I've also got a little 1U unit running the same sort of setup, Ubuntu server headless, Apache, PHP5, SQL, Webmin (Web based management of updates, Samba shares, configs etc...) and some experimental stuff we were playing with like Ruby.

    Linux is the only way to host a website... There's a reason that even Microsoft use Apache servers on some of their sites....
    In school's I would say this is the best option, it's the most common.

    Personally, I have a linux based webserver that I use for my own site

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    jmair's Avatar
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    Thanks for the feedback guys.

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    neilault's Avatar
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    Bit late to the reply party but...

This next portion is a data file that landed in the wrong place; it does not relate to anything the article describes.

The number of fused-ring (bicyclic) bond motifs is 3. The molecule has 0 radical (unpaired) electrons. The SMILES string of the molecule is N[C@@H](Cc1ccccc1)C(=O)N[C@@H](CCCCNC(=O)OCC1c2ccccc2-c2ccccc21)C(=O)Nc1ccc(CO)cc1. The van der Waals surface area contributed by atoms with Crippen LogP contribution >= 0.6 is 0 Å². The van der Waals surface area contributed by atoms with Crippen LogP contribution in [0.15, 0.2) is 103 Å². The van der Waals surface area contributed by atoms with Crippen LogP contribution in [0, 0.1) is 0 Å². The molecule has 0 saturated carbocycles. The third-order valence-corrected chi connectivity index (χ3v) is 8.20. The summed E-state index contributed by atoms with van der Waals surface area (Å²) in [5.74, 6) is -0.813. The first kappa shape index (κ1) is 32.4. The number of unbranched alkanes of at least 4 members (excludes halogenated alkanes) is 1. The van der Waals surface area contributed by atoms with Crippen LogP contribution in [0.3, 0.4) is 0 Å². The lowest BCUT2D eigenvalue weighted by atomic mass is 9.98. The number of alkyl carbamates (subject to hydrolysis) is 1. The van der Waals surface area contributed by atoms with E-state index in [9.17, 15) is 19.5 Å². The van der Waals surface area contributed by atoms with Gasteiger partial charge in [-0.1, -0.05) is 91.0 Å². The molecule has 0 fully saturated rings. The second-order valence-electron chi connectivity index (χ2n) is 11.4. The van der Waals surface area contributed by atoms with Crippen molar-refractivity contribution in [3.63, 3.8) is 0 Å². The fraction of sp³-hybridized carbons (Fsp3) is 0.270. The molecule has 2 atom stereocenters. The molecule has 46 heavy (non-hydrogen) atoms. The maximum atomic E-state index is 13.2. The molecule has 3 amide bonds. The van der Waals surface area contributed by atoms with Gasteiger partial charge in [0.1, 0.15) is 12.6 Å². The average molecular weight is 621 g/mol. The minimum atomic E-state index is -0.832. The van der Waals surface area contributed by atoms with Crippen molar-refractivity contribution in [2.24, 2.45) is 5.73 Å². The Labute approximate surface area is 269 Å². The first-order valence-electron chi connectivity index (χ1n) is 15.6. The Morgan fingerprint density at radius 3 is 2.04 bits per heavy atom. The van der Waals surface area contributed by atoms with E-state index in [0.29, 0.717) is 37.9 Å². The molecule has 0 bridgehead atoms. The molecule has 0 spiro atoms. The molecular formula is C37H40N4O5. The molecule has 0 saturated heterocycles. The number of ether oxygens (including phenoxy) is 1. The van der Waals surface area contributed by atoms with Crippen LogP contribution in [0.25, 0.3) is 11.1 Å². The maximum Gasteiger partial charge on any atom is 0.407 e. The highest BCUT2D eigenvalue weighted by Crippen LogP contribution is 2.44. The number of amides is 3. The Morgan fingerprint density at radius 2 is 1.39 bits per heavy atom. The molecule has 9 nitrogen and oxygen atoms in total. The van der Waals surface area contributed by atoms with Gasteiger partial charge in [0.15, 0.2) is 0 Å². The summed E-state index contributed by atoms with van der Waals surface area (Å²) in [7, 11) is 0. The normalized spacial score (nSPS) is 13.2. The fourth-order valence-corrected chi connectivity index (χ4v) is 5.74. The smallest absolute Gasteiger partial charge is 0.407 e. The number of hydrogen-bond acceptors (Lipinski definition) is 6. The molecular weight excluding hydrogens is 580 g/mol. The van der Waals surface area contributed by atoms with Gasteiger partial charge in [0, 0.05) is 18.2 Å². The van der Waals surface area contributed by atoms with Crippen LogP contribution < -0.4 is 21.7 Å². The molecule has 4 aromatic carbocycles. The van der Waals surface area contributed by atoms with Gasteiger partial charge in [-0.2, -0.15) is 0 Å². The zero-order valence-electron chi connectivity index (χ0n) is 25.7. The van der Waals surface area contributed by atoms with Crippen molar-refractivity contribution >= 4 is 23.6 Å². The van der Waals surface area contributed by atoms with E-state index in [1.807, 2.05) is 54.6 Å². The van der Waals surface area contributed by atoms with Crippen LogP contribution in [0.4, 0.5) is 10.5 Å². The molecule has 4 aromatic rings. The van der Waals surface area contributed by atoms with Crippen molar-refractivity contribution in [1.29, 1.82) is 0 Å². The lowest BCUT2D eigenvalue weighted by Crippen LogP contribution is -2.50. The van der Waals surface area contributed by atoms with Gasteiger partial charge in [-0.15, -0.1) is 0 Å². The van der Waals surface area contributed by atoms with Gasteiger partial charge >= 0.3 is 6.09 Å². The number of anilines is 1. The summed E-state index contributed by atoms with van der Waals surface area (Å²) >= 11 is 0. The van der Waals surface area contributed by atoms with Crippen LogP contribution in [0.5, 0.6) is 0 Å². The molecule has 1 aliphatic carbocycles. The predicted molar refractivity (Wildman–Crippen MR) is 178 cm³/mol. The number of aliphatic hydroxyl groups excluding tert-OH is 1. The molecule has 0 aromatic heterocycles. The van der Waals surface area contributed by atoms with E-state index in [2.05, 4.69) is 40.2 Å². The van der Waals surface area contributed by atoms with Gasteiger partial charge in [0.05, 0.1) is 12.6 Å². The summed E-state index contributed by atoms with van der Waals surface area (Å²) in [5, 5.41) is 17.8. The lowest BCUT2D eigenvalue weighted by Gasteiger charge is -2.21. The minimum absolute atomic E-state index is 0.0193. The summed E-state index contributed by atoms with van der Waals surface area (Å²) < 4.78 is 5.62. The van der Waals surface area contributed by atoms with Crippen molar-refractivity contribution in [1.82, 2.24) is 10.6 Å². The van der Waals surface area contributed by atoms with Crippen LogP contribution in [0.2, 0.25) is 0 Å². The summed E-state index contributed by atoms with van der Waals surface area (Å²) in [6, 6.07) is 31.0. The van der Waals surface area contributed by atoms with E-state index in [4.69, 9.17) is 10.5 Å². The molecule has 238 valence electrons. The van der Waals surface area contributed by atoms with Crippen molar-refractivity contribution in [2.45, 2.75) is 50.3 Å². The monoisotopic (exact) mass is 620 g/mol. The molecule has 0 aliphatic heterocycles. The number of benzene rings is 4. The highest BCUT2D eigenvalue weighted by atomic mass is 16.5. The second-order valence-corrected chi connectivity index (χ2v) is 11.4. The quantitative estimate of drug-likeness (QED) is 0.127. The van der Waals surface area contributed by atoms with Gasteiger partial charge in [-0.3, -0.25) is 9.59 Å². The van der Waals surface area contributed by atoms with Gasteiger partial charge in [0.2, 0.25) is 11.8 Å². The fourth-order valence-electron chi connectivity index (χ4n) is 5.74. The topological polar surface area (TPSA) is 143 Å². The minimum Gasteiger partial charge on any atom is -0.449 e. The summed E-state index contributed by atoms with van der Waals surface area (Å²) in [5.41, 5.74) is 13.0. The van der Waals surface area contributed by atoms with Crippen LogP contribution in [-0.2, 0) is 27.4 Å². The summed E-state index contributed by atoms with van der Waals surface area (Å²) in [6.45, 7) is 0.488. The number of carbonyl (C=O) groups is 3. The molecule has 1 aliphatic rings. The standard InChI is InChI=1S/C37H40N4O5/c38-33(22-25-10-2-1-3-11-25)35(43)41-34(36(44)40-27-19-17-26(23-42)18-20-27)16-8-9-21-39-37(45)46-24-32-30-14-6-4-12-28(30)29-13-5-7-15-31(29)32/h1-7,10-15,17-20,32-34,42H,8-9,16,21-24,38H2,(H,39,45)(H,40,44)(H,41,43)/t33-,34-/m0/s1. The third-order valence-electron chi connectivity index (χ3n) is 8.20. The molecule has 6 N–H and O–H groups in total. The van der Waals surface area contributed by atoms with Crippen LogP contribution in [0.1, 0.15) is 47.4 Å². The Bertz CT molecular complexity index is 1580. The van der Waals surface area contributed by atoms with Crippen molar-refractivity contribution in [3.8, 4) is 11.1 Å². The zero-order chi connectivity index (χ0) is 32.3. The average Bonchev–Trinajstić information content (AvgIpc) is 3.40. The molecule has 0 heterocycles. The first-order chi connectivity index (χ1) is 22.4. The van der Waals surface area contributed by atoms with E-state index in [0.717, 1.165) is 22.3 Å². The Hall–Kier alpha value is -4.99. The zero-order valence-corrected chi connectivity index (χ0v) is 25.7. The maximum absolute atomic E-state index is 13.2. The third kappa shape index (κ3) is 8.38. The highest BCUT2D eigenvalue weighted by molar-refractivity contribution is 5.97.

We use IIS8 on Windows Server 2012. Mainly because we are C#.NET developers and its easier to program account management pages etc. We do host some of our pages on Frog and just iframe (yuck) them.

    I also find it a lot easier to host multiple domains via IIS.

    With regards to Apache security I say each to their own. I would never run Apache on Windows as it is no-where near as secure as IIS in that instance. At last count Apache had more security advisories than both IIS 7.5 and 8 and several of the Apache ones were rated as critical.